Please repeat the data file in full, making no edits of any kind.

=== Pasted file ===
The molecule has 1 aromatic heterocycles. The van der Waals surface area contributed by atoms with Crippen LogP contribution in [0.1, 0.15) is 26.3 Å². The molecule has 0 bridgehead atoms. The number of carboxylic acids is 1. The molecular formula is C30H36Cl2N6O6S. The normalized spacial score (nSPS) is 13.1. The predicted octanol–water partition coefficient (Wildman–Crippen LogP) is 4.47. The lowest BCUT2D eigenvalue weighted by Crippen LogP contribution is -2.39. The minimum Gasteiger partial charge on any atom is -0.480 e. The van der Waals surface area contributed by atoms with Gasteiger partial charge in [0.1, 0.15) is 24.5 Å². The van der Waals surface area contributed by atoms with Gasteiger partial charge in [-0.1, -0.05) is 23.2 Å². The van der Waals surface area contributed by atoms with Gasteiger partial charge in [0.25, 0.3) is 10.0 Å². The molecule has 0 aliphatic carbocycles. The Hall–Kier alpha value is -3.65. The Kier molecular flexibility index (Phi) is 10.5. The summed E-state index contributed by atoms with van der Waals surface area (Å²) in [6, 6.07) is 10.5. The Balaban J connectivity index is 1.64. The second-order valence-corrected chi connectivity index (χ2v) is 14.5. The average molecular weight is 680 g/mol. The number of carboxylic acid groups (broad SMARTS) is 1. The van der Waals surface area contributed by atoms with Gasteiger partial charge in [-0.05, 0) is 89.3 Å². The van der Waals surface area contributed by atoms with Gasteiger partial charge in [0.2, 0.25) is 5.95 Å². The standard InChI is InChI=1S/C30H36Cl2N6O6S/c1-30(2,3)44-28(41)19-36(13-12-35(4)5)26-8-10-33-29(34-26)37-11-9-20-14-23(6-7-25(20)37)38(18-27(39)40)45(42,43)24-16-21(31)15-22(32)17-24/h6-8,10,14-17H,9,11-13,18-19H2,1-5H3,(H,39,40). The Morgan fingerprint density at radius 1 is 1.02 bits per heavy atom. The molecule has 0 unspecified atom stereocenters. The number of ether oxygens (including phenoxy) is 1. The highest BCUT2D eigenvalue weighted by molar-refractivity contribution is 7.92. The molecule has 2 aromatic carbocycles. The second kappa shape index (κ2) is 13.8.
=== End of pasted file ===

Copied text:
The molecule has 1 aromatic heterocycles. The van der Waals surface area contributed by atoms with Crippen LogP contribution in [0.1, 0.15) is 26.3 Å². The molecule has 0 bridgehead atoms. The number of carboxylic acids is 1. The molecular formula is C30H36Cl2N6O6S. The normalized spacial score (nSPS) is 13.1. The predicted octanol–water partition coefficient (Wildman–Crippen LogP) is 4.47. The lowest BCUT2D eigenvalue weighted by Crippen LogP contribution is -2.39. The minimum Gasteiger partial charge on any atom is -0.480 e. The van der Waals surface area contributed by atoms with Gasteiger partial charge in [0.1, 0.15) is 24.5 Å². The van der Waals surface area contributed by atoms with Gasteiger partial charge in [-0.1, -0.05) is 23.2 Å². The van der Waals surface area contributed by atoms with Gasteiger partial charge in [0.25, 0.3) is 10.0 Å². The molecule has 0 aliphatic carbocycles. The Hall–Kier alpha value is -3.65. The Kier molecular flexibility index (Phi) is 10.5. The summed E-state index contributed by atoms with van der Waals surface area (Å²) in [6, 6.07) is 10.5. The Balaban J connectivity index is 1.64. The second-order valence-corrected chi connectivity index (χ2v) is 14.5. The average molecular weight is 680 g/mol. The number of carboxylic acid groups (broad SMARTS) is 1. The van der Waals surface area contributed by atoms with Gasteiger partial charge in [-0.05, 0) is 89.3 Å². The van der Waals surface area contributed by atoms with Gasteiger partial charge in [0.2, 0.25) is 5.95 Å². The standard InChI is InChI=1S/C30H36Cl2N6O6S/c1-30(2,3)44-28(41)19-36(13-12-35(4)5)26-8-10-33-29(34-26)37-11-9-20-14-23(6-7-25(20)37)38(18-27(39)40)45(42,43)24-16-21(31)15-22(32)17-24/h6-8,10,14-17H,9,11-13,18-19H2,1-5H3,(H,39,40). The Morgan fingerprint density at radius 1 is 1.02 bits per heavy atom. The molecule has 0 unspecified atom stereocenters. The number of ether oxygens (including phenoxy) is 1. The highest BCUT2D eigenvalue weighted by molar-refractivity contribution is 7.92. The molecule has 2 aromatic carbocycles. The second kappa shape index (κ2) is 13.8.